It’s been over a year since I became a Boulder County resident and joined CU Boulder as the director of the Center for Humanities & the Arts (CHA). And, of course, I write this letter not from the offices of the CHA in Macky Auditorium, but from my kitchen table. This was not the first year on the job that I expected, but none of us could have predicted that a global pandemic would upend our lives in the way that it has. And if you are reading this and you have experienced acute losses—of income, of family or friends who have died or are living with chronic illnesses—my heart goes out to you, and in some ways, nothing I write will be of much solace.
Solace is a word I think about a lot, as well as comfort, hope, and inspiration. These seem in short supply sometimes. And when I am feeling in need of comfort, hope, inspiration, and solace, what I turn to is art. Poetry is the first thing I devoured in the early days of the pandemic, and it’s what I always turn to when I want to reflect on the meaning of my life and the world around me. Music playing in the background sustains me in my new remote working life—there’s a French cooking station that plays on Pandora that I’m particularly fond of, which also makes me wish I had paid more attention to my high school French classes and which inspires me to one day sign up for French language classes. And of course visual art—theater and dance performances that you can stream online, as well as films and tv serials, and paintings that are found in on-line galleries—these are also balm for my weary self.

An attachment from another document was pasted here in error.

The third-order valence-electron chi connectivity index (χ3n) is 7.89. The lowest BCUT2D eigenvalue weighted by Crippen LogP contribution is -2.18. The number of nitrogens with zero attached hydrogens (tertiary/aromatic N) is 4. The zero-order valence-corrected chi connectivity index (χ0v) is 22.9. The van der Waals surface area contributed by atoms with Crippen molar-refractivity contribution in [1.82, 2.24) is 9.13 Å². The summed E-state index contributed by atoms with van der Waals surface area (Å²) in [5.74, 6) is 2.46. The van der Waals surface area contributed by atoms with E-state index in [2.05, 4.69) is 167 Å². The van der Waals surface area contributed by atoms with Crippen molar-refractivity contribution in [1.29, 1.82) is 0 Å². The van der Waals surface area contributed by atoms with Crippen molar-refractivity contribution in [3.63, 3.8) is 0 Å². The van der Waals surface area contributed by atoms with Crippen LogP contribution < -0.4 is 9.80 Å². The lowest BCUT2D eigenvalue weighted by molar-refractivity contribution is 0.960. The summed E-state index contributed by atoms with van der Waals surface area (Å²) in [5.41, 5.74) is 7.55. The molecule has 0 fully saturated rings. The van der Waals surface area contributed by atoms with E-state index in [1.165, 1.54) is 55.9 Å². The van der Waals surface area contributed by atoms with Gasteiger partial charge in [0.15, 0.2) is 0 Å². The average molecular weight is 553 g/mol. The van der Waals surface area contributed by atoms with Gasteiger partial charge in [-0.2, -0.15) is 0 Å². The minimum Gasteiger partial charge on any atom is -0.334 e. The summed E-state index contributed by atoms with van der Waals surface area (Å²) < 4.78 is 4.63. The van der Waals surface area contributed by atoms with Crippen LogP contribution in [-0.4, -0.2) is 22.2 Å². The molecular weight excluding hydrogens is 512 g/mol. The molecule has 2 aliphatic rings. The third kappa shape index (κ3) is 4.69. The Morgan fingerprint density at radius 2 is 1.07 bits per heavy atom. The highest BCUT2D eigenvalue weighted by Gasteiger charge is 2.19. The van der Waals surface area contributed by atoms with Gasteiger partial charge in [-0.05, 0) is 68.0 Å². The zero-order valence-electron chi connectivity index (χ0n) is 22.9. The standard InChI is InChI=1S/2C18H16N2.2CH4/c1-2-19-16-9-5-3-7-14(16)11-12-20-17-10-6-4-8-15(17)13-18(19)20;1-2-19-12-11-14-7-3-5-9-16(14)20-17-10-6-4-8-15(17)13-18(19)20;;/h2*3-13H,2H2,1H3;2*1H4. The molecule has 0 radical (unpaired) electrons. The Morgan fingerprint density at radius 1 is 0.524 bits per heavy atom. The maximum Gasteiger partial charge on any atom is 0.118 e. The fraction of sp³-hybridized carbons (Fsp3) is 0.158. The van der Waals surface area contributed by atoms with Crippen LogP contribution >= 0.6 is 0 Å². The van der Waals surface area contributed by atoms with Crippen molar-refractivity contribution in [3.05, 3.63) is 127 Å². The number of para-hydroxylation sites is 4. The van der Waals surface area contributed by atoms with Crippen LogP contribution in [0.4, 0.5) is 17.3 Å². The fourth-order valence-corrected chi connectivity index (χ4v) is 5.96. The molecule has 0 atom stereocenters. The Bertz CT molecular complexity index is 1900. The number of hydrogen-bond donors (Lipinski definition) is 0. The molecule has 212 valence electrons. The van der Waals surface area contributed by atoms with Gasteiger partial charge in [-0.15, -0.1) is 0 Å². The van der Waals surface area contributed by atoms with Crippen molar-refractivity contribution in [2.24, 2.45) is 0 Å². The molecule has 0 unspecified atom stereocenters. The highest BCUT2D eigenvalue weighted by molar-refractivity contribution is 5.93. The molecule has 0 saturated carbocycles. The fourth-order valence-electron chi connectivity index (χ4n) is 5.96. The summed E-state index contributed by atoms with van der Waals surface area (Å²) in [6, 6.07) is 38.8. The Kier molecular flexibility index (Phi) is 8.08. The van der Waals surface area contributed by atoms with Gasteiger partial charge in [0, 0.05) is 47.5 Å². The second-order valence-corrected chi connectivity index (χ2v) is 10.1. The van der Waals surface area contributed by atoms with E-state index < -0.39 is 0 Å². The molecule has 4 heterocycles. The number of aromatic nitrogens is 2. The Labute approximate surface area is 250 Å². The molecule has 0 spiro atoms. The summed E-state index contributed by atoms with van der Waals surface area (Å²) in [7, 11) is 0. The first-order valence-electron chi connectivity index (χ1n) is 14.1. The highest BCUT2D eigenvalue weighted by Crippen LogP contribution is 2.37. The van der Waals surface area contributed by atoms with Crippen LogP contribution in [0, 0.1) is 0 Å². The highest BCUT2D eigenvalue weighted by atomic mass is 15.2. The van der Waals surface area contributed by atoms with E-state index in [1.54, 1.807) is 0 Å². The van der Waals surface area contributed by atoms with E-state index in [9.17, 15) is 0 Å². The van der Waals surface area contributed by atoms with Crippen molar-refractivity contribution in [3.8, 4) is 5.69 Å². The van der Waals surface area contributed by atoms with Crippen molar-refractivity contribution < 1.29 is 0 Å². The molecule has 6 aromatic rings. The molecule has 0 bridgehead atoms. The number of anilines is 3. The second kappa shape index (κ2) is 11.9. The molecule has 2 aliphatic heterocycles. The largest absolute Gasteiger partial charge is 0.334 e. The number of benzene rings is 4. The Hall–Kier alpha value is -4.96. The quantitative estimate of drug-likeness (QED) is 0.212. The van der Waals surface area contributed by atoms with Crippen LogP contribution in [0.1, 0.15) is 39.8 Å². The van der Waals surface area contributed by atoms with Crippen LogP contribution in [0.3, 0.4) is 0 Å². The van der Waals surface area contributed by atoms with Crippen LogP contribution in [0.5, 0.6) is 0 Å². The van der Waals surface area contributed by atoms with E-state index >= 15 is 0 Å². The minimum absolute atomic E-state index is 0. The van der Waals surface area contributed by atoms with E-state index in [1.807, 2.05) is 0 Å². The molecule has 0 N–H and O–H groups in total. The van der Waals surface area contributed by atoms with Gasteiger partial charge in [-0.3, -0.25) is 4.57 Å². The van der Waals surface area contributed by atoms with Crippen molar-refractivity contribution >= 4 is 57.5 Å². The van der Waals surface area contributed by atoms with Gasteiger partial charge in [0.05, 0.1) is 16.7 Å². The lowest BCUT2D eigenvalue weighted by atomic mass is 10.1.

I don’t know what the future holds—there is so much that is uncertain. But I do know that we need art and we need humanities scholarship and we need community to sustain us—to provide solace, comfort, hope, and inspiration. At the CHA we will always support and promote the humanities and arts, because we believe that the arts and humanities give meaning to our lives. I hope it gives meaning to yours.
Director, Center for Humanities & the Arts
Professor, Ethnic Studies